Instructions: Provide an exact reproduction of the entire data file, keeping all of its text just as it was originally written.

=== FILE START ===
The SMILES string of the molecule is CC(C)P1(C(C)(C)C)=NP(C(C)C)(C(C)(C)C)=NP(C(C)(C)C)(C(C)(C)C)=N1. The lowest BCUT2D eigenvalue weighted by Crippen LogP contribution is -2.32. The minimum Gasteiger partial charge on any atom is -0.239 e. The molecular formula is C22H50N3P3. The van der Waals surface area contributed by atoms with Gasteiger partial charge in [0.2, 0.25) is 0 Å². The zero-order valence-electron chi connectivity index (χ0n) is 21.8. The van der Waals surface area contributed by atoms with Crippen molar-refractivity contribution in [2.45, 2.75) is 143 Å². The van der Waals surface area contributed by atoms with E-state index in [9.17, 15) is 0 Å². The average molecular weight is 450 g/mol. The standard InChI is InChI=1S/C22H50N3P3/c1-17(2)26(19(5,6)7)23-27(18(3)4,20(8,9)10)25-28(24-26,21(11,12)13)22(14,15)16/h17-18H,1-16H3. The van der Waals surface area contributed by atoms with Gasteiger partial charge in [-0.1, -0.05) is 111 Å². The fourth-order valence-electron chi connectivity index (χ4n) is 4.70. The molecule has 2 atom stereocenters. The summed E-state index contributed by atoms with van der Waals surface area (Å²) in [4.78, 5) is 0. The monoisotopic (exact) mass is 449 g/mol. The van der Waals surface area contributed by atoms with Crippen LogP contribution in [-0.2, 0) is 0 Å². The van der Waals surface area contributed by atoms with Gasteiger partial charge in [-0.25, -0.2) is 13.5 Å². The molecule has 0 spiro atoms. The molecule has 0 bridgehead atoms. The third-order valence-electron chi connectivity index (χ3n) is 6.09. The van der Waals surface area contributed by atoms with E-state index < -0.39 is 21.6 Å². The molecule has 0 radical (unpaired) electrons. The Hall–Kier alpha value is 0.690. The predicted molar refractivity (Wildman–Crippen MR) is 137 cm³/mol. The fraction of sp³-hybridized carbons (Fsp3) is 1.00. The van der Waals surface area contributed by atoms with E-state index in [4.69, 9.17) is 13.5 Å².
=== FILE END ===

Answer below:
The SMILES string of the molecule is CC(C)P1(C(C)(C)C)=NP(C(C)C)(C(C)(C)C)=NP(C(C)(C)C)(C(C)(C)C)=N1. The lowest BCUT2D eigenvalue weighted by Crippen LogP contribution is -2.32. The minimum Gasteiger partial charge on any atom is -0.239 e. The molecular formula is C22H50N3P3. The van der Waals surface area contributed by atoms with Gasteiger partial charge in [0.2, 0.25) is 0 Å². The zero-order valence-electron chi connectivity index (χ0n) is 21.8. The van der Waals surface area contributed by atoms with Crippen molar-refractivity contribution in [2.45, 2.75) is 143 Å². The van der Waals surface area contributed by atoms with E-state index in [9.17, 15) is 0 Å². The average molecular weight is 450 g/mol. The standard InChI is InChI=1S/C22H50N3P3/c1-17(2)26(19(5,6)7)23-27(18(3)4,20(8,9)10)25-28(24-26,21(11,12)13)22(14,15)16/h17-18H,1-16H3. The van der Waals surface area contributed by atoms with Gasteiger partial charge in [-0.1, -0.05) is 111 Å². The fourth-order valence-electron chi connectivity index (χ4n) is 4.70. The molecule has 2 atom stereocenters. The summed E-state index contributed by atoms with van der Waals surface area (Å²) in [4.78, 5) is 0. The monoisotopic (exact) mass is 449 g/mol. The van der Waals surface area contributed by atoms with Crippen LogP contribution in [-0.2, 0) is 0 Å². The van der Waals surface area contributed by atoms with Gasteiger partial charge in [-0.25, -0.2) is 13.5 Å². The molecule has 0 spiro atoms. The molecule has 0 bridgehead atoms. The third-order valence-electron chi connectivity index (χ3n) is 6.09. The van der Waals surface area contributed by atoms with E-state index < -0.39 is 21.6 Å². The molecule has 0 radical (unpaired) electrons. The Hall–Kier alpha value is 0.690. The predicted molar refractivity (Wildman–Crippen MR) is 137 cm³/mol. The fraction of sp³-hybridized carbons (Fsp3) is 1.00. The van der Waals surface area contributed by atoms with E-state index in [4.69, 9.17) is 13.5 Å².